Note 1: Current Immigration Laws require that foreign national health care professionals, including foreign national occupational therapists, complete a screening program before they can receive either a permanent or temporary occupational visa to come and work in the U.S. To satisfy this requirement, Canadian and Mexican national occupational therapists who wish to work in the U.S. on a TN must obtain either a ‘VisaScreen’ issued by Commission of Graduates of Foreign Nursing Schools (CGF NS) or a ‘Visa Credential Verification Certificate’ from NBCOT.

    Note 2: Canadian and Mexican national occupational therapists who wish to enter in the TN visa classification need not possess licensure to obtain the TN but must obtain a license in order to begin employment and practicing. Licensure requirements vary from state to state. While all applicants for an occupational therapist license must meet certain basic requirements including passing the OTR certification exam and minimum education requirements, individual states may have additional licensure requirements. Foreign national occupational therapists who wish to work in the U.S. must, therefore, check with the respective state regulatory board for the most relevant and up-to-date information about licensure requirements.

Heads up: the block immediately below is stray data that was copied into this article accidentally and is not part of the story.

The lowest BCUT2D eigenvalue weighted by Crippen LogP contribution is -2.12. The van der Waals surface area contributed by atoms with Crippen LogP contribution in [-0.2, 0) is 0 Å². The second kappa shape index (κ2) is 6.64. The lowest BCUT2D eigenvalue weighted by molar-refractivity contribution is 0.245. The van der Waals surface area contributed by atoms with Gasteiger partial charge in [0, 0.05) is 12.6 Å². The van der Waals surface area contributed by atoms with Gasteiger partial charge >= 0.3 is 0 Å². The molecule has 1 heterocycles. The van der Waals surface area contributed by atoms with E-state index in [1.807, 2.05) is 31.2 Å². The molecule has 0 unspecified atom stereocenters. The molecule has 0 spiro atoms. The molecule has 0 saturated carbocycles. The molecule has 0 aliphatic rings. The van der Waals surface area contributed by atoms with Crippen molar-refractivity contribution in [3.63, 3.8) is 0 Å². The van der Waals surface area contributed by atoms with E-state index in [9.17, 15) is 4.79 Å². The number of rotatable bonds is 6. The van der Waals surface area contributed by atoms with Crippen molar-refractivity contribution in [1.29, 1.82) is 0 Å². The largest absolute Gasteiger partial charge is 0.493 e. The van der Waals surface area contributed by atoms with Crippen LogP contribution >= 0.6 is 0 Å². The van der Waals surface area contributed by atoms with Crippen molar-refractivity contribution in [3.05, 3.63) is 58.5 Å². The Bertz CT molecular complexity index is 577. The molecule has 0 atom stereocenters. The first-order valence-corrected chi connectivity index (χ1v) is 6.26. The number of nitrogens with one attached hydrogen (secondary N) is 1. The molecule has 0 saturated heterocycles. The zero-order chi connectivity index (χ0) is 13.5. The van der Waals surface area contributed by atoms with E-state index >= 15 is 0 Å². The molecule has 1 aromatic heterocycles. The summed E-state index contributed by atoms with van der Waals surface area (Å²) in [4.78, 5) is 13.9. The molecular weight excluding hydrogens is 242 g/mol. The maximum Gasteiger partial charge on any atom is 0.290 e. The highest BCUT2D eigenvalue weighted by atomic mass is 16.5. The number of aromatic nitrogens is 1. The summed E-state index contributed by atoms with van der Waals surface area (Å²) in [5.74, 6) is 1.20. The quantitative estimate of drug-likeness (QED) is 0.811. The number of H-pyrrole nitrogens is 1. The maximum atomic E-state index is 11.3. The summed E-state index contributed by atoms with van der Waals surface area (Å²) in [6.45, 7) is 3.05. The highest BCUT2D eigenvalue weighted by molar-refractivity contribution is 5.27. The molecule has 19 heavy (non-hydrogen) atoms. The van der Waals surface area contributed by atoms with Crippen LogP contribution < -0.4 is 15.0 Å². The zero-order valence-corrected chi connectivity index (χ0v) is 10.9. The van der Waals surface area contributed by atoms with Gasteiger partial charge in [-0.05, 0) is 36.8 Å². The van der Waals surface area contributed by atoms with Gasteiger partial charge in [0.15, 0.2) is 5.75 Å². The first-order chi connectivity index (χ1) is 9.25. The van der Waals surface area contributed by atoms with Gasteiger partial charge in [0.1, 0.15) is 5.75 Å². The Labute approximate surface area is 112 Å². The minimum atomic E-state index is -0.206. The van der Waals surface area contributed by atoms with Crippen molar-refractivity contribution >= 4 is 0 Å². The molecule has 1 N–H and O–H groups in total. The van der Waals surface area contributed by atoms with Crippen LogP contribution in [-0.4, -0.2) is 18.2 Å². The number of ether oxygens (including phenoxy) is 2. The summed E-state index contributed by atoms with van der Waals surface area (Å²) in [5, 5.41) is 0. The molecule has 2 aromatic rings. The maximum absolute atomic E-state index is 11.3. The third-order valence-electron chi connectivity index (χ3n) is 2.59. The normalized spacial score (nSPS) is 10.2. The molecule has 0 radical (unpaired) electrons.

2. The Period of Admission on a TN Visa for Occupational Therapists

    Canadian and Mexican nationals that enter the U.S. on an occupational therapist TN visa classification may be admitted for a period of up to three years initially.

    Note: Currently, because of visa reciprocity, TN visas for nationals of Mexico are limited to one year. Mexican nationals, however, may still be admitted for a period of three years regardless. 

    The spouse and children under the age of 21 of TN occupational therapist visa holders may be eligible for TD nonimmigrant status, and they do not have to be citizens of Canada or Mexico. They cannot work while in the U.S., but are permitted to study.   

The E-3 Visa for Occupational Therapists